Within each section, we include descriptive statistics on what the typical four-year, two-year, and certificate granting institution looks like. This includes information on the number of institutions, the typical undergraduate enrollment, percent of first-time, full-time students, percent of students receiving Pell Grants, and the median net price. It also includes a breakdown of student outcomes by completion, post-enrollment earnings, and loan repayment.
Most students attend a four-year institution with the intent of obtaining a bachelor’s degree at that college. They typically take generalized courses within their first two years before then focusing on a particular major. The most popular fields of study in four-year institutions are business, health professions, and social sciences and history.15 While four-year degrees take more time and effort than other degrees and awards, they also show some of the best payoffs with earnings 40% above those who only obtain an associate’s degree.16
Overall, there are over 1,700 institutions that predominately award four-year degrees in the United States. These institutions typically enroll about 2,000 students per year, a similar number as two-year institutions, yet much more than certificate-granting colleges. They are generally more expensive per year, serve a more well-off population, and enroll more first-time, full-time students than other types of institutions. These institutions received $88.5 billion through federal grants and loans in 2014-2015.17
Quick Stats for Four-Year Institutions18:
- Number of Predominately Bachelor’s-Degree Awarding Institutions: 1,749
- Median Undergraduate Enrollment: 1,914
- Median Net Price: $18,186
- Median Enrollment of Students Receiving a Pell Grant: 37%
- Median Percentage of First-Time, Full-Time Entering Students: 65%
- Median Graduation Rate for First-Time, Full-Time Students: 52%
- Median Percentage Earning Above Average High School Graduate: 65%
- Median Loan Repayment Rate: 62%
While 219 (14%) institutions display graduation rates above 75%, 692 institutions (45%) graduate less than half of their first-time, full-time students. Additionally, 20 accredited institutions show fewer than nine out of 10 of their first-time, full-time students finishing their degree at the institution where they started.19
There are significant differences in the graduation rate between public, private non-profit, and for-profit institutions. Private non-profit institutions show the strongest outcomes, with 62% of their institutions graduating more than half of their first-time, full-time students (though four in 10 still did not finish their degree at that institution). Over 40% of publics did the same, but only a quarter of for-profit four-year colleges graduate more than half of their students who are seeking a four-year degree.
At the typical four-year college, most students earn more than a high school graduate after attending—but for far too many, that’s still not the case. Out of the 1,572 four-year institutions with earnings data available, 222 (14%) see the majority of their former loan holding students earning less than $25,000 six years after they enroll. Only 260 (17%) have more than three-quarters of their students earning above that threshold.
The distribution of earnings outcomes is relatively similar across sectors, though public institutions outperform their private non-profit and for-profit peers. In fact, 91% of public institutions have more than half of their students earning more than the average high school graduate, while only 83% of private non-profit colleges and 77% of for-profit colleges show the same success.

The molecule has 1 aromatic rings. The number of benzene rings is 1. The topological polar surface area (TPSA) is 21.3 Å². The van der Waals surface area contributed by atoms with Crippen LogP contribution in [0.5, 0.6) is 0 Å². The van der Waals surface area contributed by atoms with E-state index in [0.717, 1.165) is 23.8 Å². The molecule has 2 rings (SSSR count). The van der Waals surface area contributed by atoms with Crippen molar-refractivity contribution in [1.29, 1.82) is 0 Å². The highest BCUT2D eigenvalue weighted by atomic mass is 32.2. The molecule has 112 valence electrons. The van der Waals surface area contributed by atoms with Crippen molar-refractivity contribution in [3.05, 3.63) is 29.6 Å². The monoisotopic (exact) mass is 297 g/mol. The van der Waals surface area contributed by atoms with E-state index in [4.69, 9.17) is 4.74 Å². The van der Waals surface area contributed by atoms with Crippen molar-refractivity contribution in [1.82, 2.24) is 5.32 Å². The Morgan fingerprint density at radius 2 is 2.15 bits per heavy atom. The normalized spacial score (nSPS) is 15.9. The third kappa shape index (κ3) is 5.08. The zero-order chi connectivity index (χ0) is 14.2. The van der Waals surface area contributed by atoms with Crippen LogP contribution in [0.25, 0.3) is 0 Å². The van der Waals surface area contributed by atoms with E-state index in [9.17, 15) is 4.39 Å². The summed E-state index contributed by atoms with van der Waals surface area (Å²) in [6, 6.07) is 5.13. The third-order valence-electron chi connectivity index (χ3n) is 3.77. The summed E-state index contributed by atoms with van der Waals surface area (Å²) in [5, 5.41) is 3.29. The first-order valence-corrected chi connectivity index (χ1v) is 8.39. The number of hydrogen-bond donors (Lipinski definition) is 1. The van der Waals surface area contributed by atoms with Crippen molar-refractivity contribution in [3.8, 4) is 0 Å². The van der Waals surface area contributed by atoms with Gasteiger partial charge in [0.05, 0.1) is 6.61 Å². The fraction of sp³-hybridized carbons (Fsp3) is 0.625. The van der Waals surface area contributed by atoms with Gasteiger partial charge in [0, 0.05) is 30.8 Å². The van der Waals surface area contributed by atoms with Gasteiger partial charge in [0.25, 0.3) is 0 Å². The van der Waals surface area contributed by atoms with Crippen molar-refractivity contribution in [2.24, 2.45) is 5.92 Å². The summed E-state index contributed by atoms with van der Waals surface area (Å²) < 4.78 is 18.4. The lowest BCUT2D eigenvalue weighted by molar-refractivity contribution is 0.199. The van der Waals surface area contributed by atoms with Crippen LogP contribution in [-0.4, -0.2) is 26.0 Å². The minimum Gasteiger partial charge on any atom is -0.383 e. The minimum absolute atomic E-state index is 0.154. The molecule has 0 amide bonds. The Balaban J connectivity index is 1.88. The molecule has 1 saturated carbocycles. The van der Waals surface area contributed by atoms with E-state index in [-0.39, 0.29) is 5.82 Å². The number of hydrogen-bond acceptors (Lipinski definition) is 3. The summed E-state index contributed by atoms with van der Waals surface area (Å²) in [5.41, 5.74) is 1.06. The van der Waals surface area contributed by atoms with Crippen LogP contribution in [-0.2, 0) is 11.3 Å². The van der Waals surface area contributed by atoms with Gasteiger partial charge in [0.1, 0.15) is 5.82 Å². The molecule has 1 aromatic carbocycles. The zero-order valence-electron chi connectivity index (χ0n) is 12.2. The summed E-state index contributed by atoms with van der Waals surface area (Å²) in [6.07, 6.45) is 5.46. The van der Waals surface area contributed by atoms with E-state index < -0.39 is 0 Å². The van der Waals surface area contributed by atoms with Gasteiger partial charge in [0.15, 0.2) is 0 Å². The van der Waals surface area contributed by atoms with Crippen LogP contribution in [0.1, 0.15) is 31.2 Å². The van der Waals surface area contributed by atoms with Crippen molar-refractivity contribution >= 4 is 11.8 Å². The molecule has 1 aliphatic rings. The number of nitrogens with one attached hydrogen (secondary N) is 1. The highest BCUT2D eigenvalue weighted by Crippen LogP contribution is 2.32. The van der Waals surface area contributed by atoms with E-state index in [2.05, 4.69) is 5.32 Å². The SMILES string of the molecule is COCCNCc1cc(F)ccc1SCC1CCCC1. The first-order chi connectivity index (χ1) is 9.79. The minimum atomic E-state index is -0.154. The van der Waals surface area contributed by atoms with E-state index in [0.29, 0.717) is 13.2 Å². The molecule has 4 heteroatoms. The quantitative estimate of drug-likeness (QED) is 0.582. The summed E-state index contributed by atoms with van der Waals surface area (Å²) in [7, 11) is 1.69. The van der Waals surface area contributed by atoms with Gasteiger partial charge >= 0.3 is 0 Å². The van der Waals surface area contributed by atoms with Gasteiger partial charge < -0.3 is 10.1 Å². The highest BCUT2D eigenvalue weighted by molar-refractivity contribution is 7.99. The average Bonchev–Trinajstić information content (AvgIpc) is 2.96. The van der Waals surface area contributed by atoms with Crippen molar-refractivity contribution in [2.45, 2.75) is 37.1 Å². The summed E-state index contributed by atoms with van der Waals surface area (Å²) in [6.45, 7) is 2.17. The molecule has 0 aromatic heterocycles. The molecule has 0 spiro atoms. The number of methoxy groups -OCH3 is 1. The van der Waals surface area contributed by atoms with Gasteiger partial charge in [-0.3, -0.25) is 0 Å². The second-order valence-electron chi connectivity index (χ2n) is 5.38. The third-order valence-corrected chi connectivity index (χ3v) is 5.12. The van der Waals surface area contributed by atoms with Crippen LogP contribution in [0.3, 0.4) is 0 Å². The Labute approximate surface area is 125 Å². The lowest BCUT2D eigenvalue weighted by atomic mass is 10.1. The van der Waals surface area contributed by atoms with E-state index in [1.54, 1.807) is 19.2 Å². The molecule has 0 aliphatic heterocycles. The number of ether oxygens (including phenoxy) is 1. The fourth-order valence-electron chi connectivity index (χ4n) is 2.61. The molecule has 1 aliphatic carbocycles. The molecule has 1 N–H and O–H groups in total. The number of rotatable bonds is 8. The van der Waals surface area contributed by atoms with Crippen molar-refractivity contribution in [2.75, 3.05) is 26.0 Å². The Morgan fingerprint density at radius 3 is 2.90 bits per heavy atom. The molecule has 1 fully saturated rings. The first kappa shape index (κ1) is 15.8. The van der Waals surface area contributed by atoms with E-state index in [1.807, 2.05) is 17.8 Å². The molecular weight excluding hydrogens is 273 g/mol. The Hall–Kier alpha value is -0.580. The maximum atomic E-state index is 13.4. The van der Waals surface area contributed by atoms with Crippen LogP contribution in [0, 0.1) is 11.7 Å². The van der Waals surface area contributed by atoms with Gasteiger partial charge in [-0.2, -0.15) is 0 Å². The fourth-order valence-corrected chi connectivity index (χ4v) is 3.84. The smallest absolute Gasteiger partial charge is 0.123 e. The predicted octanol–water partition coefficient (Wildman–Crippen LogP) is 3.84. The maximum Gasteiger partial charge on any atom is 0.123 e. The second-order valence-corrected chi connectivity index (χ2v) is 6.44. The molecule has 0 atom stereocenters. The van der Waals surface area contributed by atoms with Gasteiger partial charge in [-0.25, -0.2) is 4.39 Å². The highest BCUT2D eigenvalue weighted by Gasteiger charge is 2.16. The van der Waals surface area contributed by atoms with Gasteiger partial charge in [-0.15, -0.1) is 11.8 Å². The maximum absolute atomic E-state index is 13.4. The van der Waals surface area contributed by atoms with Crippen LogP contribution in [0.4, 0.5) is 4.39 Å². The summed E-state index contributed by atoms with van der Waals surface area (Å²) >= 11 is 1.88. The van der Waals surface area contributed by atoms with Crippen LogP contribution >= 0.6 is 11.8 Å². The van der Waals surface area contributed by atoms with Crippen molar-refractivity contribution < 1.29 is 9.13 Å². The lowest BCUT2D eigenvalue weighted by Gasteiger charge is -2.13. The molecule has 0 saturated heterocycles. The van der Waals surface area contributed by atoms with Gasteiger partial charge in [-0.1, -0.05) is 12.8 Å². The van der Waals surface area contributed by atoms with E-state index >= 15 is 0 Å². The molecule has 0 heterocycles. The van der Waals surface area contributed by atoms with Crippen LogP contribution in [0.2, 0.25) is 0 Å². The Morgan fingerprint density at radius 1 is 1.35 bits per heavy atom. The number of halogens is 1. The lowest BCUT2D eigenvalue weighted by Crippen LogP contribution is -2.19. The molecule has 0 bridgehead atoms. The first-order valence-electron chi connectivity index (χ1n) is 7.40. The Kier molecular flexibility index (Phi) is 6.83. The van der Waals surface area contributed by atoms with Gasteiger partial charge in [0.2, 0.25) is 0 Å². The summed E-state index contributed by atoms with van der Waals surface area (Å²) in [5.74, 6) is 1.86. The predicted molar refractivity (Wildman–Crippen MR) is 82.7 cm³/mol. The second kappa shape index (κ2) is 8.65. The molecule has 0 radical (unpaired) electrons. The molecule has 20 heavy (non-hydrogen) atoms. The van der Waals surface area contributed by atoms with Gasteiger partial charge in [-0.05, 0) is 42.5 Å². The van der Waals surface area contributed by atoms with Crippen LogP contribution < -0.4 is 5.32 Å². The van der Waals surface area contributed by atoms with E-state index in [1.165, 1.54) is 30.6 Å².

At the typical four-year institution, most students are able to begin paying down their loans within three years. Twenty-three percent (364 institutions) have at least three out of four students paying down at least $1 towards their principal. However, there are nearly the same amount, 24% (385 institutions), that leave less than half of their students able to begin paying down their loans within that same time frame.
The data regarding loan repayment reveal significant differences across institutions. Only 31% of four-year for-profit institutions have a majority of students able to begin paying down their loans within three years. Yet, most four-year public (74%) and private non-profit (80%) institutions fare much better, with most of their students able to pay down their debt within this same time frame.
Four year institutions generally serve a higher income, greater full-time student population in comparison to two-year and certificate-granting institutions. Though most four-year institutions help the majority of their students graduate, obtain earnings above the average high school graduate, and repay any federal loans that they took out in order to attend, there remain some much needed areas for improvement within these types of institutions.
While the majority of institutions graduate more than half of their first-time, full-time students, 45% still graduate less than 50%. Impressively, most four-year institutions (85%) show their former students earning more than the average high school graduate after attending. However, 222 still leave the majority of their students unable to do so. Additionally, 24% of four-year institutions leave more than half of their students unable to pay down at least $1 of their loan principal within three years after attending.
There also remain noticeable differences in performance across sectors. Private non-profit institutions graduate their students more often than other sectors, while for-profit institutions have the lowest graduation rates with only 25% of their institutions completing a majority of their first-time, full-time students. Over 90% of public institutions showed a majority of their students earning above $25,000 within six year of entering while 83% of private non-profits and 77% of for-profits show the same success. The starkest differences in performance across sector appears in loan repayment. While 74% of public and 80% of private institutions have a majority of their students able to begin paying down their loans within three years, only 31% of for-profits show the same outcome.